(OPINION) Charisma – A desperate friend recently contacted me because he was worried that his son might be under the influence of a Christian ministry with questionable doctrines. The leader of the ministry preaches that any church that doesn’t experience regular healings isn’t following the true Jesus—and he suggests that only his small congregation has an inside track with God.
Thankfully, my friend’s son discerned something was off track. Satan loves to pull Christians into unhealthy extremes. And immature Christian leaders sometimes allow youthful pride, greed or insecurity to suck them into toxic spirituality. The result is always a trail of wounded people. In my years of ministry, I’ve learned there are several clear signs that a ministry has veered away from the truth and into deception. Here are the most obvious:
1. Lack of spiritual accountability. Healthy leaders know they need to surround themselves with mentors and advisers who can question them if they step out of line. Proverbs 11:14 says: “In the multitude of counselors there is safety.” But if you are following a teacher, prophet or apostle who has not submitted himself to any form of accountability, you are asking for trouble. Never align yourself with a Lone Ranger, no matter how fiery his sermons are. He will likely lead you off a cliff.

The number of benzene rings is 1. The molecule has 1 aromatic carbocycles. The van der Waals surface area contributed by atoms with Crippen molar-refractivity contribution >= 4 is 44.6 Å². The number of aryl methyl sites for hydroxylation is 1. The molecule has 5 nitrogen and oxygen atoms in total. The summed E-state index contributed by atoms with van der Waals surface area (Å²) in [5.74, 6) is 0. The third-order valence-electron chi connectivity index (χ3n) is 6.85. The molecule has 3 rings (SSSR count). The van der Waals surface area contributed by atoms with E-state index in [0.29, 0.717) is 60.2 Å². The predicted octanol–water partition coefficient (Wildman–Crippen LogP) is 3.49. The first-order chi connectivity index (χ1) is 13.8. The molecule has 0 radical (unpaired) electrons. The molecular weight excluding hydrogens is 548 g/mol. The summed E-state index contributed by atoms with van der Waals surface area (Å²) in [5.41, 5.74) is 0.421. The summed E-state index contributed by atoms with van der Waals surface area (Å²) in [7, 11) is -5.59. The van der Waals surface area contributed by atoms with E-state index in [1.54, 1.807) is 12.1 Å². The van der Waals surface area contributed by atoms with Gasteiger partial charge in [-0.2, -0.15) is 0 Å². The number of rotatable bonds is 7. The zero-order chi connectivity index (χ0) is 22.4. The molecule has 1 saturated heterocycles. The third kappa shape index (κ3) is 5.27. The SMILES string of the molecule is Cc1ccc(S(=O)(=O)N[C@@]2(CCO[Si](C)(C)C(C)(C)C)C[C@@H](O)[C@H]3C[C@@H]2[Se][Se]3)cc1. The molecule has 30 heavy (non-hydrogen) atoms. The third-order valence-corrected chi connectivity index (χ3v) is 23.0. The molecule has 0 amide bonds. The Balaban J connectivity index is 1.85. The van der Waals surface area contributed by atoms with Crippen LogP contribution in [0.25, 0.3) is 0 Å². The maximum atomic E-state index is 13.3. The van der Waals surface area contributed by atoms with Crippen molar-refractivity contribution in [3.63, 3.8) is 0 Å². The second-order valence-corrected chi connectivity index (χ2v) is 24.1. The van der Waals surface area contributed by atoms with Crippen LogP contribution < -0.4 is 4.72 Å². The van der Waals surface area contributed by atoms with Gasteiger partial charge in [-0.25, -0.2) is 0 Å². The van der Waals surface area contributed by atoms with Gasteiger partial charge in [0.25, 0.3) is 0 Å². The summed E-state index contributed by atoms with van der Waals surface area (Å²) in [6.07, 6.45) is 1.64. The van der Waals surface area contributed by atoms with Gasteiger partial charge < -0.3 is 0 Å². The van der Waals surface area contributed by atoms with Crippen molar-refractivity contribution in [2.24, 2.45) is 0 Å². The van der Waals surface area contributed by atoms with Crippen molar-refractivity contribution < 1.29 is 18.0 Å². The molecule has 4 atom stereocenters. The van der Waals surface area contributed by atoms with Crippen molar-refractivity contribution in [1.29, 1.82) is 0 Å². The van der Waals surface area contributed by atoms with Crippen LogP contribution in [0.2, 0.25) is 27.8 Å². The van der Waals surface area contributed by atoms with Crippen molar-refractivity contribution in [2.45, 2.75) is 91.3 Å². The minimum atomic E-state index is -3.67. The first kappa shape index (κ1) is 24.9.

2. Overemphasis on money. You’d think we would have learned this by now after so many American charlatans have conned people out of their life savings to build their mansions. But the charismatic church today is still vulnerable to the extremes of financial shenanigans.
Godly leaders always call people to fund the work of the church and gospel outreach; unhealthy leaders, on the contrary, manipulate people in order to line their own pockets. Don’t be charmed when a preacher makes outlandish promises about what will happen if you give to him.
3. An elitist attitude. All believers in Jesus are part of the body of Christ. Yet Christians who experience certain gifts or manifestations of the Holy Spirit are sometimes tempted to think they are superior. If they aren’t careful, this subtle spiritual pride can morph into a dangerous elitism.
Suddenly they are God’s favorites, with special access to a revelation that no one else knows and authority that no one else has. Some ministries today claim to have inside information about end-times prophecy and the return of Jesus.
In some cases, they convince people to store up food and even guns to prepare for Armageddon. Back in the 1980s, a preacher named Charles Meade convinced many people to follow him to Florida, where his church taught that only those who aligned themselves with Meade’s group would survive the last days. Don’t let anyone suck you into this kind of cultic mindset. CONTINUE